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AWS Elastic Beanstalk is a way to quickly deploy and manage applications in Amazon Web Services. Elastic Beanstalk supports Java, PHP, Python, Ruby, .NET, and Node.js apps. Here’s how to aggregate app and system logs from Elastic Beanstalk instances.
Logs from apps on Elastic Beanstalk can often be aggregated with the same in-app logging libraries you would use without Elastic Beanstalk. For example, a Java app might use logback or log4j, a .NET app might use NLog or log4net, and a Ruby app might use a Logger class like
To configure your Elastic Beanstalk app to log to Papertrail, follow the instructions for the log library or language/framework you use, like log4j, logback, or PHP. See Configuration.
If in-app log aggregation doesn’t fit your situation or you also want other logs (like Linux syslog), continue to Aggregating logs using system-level tools.
Papertrail works with both
.ebextensions and custom AMIs.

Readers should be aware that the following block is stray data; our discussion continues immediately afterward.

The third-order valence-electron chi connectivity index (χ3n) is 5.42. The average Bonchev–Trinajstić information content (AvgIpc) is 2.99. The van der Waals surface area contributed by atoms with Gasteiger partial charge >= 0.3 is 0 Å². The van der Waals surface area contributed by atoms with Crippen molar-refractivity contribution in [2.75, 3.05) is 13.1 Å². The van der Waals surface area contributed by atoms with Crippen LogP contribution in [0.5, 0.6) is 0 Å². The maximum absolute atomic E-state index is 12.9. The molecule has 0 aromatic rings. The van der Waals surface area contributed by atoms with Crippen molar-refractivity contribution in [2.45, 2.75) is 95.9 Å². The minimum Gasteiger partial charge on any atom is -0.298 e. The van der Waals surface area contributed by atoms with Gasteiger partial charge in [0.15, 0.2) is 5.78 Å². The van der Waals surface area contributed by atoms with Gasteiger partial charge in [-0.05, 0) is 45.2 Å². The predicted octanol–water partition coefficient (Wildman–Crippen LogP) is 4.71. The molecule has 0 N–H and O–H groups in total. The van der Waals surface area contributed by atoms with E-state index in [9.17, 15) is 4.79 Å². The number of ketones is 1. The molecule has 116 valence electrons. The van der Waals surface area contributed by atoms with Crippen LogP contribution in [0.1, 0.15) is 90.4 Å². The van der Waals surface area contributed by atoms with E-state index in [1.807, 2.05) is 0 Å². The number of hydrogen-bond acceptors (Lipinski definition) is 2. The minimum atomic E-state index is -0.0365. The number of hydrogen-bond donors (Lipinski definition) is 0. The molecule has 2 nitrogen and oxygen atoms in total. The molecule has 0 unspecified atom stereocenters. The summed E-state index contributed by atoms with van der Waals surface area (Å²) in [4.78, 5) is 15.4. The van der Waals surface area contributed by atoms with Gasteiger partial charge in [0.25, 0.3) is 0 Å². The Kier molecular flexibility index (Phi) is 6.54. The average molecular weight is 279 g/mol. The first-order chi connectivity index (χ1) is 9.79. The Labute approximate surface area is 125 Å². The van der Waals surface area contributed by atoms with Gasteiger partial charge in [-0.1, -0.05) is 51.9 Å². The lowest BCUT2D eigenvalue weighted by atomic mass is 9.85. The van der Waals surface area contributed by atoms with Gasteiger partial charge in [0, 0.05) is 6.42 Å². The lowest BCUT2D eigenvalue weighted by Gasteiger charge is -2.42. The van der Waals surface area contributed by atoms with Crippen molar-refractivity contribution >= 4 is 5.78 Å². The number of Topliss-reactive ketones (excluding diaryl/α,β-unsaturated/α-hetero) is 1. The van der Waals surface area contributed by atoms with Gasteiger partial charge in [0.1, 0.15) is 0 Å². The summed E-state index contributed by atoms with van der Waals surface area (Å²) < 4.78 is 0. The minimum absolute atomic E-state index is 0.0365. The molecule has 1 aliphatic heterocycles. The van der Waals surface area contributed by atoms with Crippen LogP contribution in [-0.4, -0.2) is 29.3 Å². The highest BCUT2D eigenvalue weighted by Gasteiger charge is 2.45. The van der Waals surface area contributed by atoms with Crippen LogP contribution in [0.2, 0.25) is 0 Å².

The configuration file lists the log file paths that should be transmitted to Papertrail. Finally, the config file installs
remote_syslog2 and tells Elastic Beanstalk to start it at boot time (via the init script). You will need to modify at least the source URL to include the
remote_syslog2 version number, log file paths, and log destination.
Some Elastic Beanstalk apps already require a custom AMI. Configure Papertrail as part of your custom AMI by following any of Papertrail’s standard Unix or Windows Configuration instructions.
If neither of the above are suitable, contact us to see what other options we may have. We can usually suggest a solution based on your environment.
Both pre-made and custom images can use a powerful feature of Elastic Beanstalk: the
commands configuration file option. This option allows app owners to specify commands to run after an instance boots. Read more.
If your instance provisioning process includes hitting an API (such as Papertrail’s HTTP API or altering the system configuration, the
commands config option is a good place for it.
The configurations above are recommended for any new setups. If for some reason
remote_syslog2 won’t work for you, using the original Ruby
remote_syslog is an option.